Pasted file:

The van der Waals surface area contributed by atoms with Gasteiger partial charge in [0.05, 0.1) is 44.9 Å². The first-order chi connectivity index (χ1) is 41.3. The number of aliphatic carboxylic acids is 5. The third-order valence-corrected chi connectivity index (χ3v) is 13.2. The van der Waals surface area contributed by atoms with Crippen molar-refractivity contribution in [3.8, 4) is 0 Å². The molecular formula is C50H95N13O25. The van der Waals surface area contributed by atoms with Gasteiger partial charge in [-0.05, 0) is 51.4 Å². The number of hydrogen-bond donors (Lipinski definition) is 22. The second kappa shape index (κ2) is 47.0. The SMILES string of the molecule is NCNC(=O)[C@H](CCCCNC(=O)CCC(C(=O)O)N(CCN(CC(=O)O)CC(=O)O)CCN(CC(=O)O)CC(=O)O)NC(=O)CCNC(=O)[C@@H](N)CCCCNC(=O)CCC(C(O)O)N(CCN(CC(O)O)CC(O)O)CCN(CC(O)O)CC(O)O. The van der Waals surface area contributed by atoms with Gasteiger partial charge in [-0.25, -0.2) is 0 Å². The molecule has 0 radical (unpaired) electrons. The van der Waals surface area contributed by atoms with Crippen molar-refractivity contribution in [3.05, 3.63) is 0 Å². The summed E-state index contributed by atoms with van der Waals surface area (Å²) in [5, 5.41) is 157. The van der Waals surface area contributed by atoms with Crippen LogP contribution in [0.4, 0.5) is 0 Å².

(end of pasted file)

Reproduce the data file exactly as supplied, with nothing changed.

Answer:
The van der Waals surface area contributed by atoms with Gasteiger partial charge in [0.05, 0.1) is 44.9 Å². The first-order chi connectivity index (χ1) is 41.3. The number of aliphatic carboxylic acids is 5. The third-order valence-corrected chi connectivity index (χ3v) is 13.2. The van der Waals surface area contributed by atoms with Crippen molar-refractivity contribution in [3.8, 4) is 0 Å². The molecular formula is C50H95N13O25. The van der Waals surface area contributed by atoms with Gasteiger partial charge in [-0.05, 0) is 51.4 Å². The number of hydrogen-bond donors (Lipinski definition) is 22. The second kappa shape index (κ2) is 47.0. The SMILES string of the molecule is NCNC(=O)[C@H](CCCCNC(=O)CCC(C(=O)O)N(CCN(CC(=O)O)CC(=O)O)CCN(CC(=O)O)CC(=O)O)NC(=O)CCNC(=O)[C@@H](N)CCCCNC(=O)CCC(C(O)O)N(CCN(CC(O)O)CC(O)O)CCN(CC(O)O)CC(O)O. The van der Waals surface area contributed by atoms with Gasteiger partial charge in [-0.25, -0.2) is 0 Å². The molecule has 0 radical (unpaired) electrons. The van der Waals surface area contributed by atoms with Crippen molar-refractivity contribution in [3.05, 3.63) is 0 Å². The summed E-state index contributed by atoms with van der Waals surface area (Å²) in [5, 5.41) is 157. The van der Waals surface area contributed by atoms with Crippen LogP contribution in [0.4, 0.5) is 0 Å².